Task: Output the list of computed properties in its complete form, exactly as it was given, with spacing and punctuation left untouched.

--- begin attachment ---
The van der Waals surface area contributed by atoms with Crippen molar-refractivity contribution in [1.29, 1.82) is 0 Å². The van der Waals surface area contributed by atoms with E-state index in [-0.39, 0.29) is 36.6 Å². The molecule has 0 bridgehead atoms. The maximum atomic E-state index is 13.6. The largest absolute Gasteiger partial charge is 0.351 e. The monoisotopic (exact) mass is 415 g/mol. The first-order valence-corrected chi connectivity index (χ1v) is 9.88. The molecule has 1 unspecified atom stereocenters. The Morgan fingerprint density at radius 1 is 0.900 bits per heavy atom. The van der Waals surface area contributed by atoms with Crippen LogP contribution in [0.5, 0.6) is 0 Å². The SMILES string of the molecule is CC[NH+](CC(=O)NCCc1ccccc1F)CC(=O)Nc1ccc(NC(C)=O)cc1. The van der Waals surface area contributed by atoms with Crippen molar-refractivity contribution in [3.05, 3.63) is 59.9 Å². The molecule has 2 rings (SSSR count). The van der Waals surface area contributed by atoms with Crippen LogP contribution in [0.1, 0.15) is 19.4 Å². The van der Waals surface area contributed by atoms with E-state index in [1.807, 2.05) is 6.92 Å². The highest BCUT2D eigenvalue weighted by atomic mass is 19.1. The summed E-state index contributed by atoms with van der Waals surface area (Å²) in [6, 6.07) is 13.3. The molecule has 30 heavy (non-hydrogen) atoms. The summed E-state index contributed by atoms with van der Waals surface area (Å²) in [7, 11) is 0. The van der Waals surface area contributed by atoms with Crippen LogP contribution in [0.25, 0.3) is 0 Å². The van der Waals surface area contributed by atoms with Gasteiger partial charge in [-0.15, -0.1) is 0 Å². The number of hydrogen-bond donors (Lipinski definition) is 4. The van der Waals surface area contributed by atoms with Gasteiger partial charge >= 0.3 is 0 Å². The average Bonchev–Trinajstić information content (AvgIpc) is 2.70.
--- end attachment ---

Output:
The van der Waals surface area contributed by atoms with Crippen molar-refractivity contribution in [1.29, 1.82) is 0 Å². The van der Waals surface area contributed by atoms with E-state index in [-0.39, 0.29) is 36.6 Å². The molecule has 0 bridgehead atoms. The maximum atomic E-state index is 13.6. The largest absolute Gasteiger partial charge is 0.351 e. The monoisotopic (exact) mass is 415 g/mol. The first-order valence-corrected chi connectivity index (χ1v) is 9.88. The molecule has 1 unspecified atom stereocenters. The Morgan fingerprint density at radius 1 is 0.900 bits per heavy atom. The van der Waals surface area contributed by atoms with Crippen LogP contribution in [0.5, 0.6) is 0 Å². The SMILES string of the molecule is CC[NH+](CC(=O)NCCc1ccccc1F)CC(=O)Nc1ccc(NC(C)=O)cc1. The van der Waals surface area contributed by atoms with Crippen molar-refractivity contribution in [3.05, 3.63) is 59.9 Å². The molecule has 2 rings (SSSR count). The van der Waals surface area contributed by atoms with Crippen LogP contribution in [0.1, 0.15) is 19.4 Å². The van der Waals surface area contributed by atoms with E-state index in [1.807, 2.05) is 6.92 Å². The highest BCUT2D eigenvalue weighted by atomic mass is 19.1. The summed E-state index contributed by atoms with van der Waals surface area (Å²) in [6, 6.07) is 13.3. The molecule has 30 heavy (non-hydrogen) atoms. The summed E-state index contributed by atoms with van der Waals surface area (Å²) in [7, 11) is 0. The van der Waals surface area contributed by atoms with Crippen LogP contribution in [0.25, 0.3) is 0 Å². The van der Waals surface area contributed by atoms with Gasteiger partial charge in [-0.15, -0.1) is 0 Å². The number of hydrogen-bond donors (Lipinski definition) is 4. The van der Waals surface area contributed by atoms with Gasteiger partial charge >= 0.3 is 0 Å². The average Bonchev–Trinajstić information content (AvgIpc) is 2.70.